Surface photochemistry probed by two-photon photoemission spectroscopy
Energy & Environmental Science
Two-photon photoemission (2PPE) has been widely used in the study of electronic structure and dynamics of unoccupied electronic states on different types of surfaces and interfaces. Since 2PPE probes electronically excited states, it should be sensitive to surface excited electronic structure changes that accompany surface chemical reactions. Therefore, this method could potentially be used to study the kinetics and dynamics of surface chemical reactions as well as surface photocatalysis. In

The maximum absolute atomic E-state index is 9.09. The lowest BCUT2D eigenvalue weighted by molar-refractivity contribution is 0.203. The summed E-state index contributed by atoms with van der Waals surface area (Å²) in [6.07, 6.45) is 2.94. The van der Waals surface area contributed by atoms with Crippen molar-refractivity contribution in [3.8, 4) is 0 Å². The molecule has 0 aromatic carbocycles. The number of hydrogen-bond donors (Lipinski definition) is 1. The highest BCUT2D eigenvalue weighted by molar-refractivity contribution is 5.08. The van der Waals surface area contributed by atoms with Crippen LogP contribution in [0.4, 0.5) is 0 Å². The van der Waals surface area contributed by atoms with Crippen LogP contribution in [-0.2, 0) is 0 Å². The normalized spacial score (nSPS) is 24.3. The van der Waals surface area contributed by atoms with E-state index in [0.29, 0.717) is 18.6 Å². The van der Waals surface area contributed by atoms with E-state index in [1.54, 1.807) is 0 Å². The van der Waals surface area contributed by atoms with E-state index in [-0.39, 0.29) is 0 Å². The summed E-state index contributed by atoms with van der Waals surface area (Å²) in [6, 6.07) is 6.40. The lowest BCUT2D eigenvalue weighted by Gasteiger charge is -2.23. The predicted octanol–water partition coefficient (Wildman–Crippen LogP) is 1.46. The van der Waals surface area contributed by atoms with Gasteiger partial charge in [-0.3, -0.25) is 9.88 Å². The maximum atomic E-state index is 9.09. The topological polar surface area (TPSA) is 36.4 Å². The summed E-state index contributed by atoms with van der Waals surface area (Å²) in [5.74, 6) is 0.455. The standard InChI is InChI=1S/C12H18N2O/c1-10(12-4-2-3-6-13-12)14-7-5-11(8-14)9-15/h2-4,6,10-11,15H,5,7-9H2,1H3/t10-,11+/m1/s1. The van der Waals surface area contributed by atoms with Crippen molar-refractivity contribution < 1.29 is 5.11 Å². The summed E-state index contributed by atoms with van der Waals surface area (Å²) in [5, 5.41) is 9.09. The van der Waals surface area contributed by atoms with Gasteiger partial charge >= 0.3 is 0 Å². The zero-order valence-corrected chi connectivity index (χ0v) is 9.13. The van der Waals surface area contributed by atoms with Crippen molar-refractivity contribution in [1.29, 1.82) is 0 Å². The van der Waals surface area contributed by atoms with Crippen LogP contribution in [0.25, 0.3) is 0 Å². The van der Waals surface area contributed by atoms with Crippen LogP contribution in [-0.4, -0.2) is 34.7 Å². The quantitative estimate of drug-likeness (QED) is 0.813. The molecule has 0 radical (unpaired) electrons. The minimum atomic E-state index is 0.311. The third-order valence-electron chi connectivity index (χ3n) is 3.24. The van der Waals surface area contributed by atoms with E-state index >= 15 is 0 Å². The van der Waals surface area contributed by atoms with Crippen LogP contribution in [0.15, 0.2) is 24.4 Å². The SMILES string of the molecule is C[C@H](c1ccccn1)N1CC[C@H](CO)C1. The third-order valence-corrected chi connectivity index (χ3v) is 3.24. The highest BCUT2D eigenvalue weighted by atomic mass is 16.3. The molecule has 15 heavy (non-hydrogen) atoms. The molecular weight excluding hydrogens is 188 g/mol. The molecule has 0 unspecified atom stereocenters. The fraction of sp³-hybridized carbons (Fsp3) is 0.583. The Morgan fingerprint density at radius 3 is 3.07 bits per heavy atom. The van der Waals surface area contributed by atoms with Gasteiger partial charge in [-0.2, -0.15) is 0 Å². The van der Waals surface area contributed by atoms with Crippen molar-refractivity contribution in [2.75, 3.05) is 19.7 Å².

... otocatalysis. In this article, we briefly review recent progress made in the study of surface photochemistry and photocatalysis using the time-dependent 2PPE (TD-2PPE) method. A few examples are given to demonstrate the application of this method in probing surface photochemistry and photocatalysis, particularly photocatalysis of methanol on TiO 2 surfaces. Since many problems associated with surface photochemistry and surface photocatalysis are related to energy and environmental issues, the 2PPE technique could have important applications in the study of the fundamental problems in energy and environmental sciences. † Who made similar contributions to this work. Broader context Developing efficient photocatalysts for energy and environmental processes, such as water splitting and photodegradation of environmental contaminants, is an important area of research. Much of the works in this area have been focused on synthesizing and developing new catalysts, while the fundamental study of surface photocatalysis has received much less attention. Developing new and powerful experimental methods to probe the kinetics of surface photocatalytic processes is crucial to understanding these processes at the most fundamental level. This paper provides a brief review on the development of the two-photon photoemission (2PPE) spectroscopy method as a probe for surface photochemistry and photocatalysis. Since 2PPE probes electronically excited states, it is sensitive to surface excited electronic structure changes that accompany surface chemical reactions. We have shown a few examples of photochemistry and photocatalysis studied using the 2PPE method. One particularly interesting example is the kinetic study of photocatalysis of methanol on the TiO 2 (110) surface. The results of these studies show that methanol photocatalysis on TiO 2 (110) occurs mainly on the Ti 5c sites and that defects have a significant effect on the photocatalytic kinetics. These works demonstrate that 2PPE technique can be applied to the study of fundamental mechanisms in many energy and environment related processes.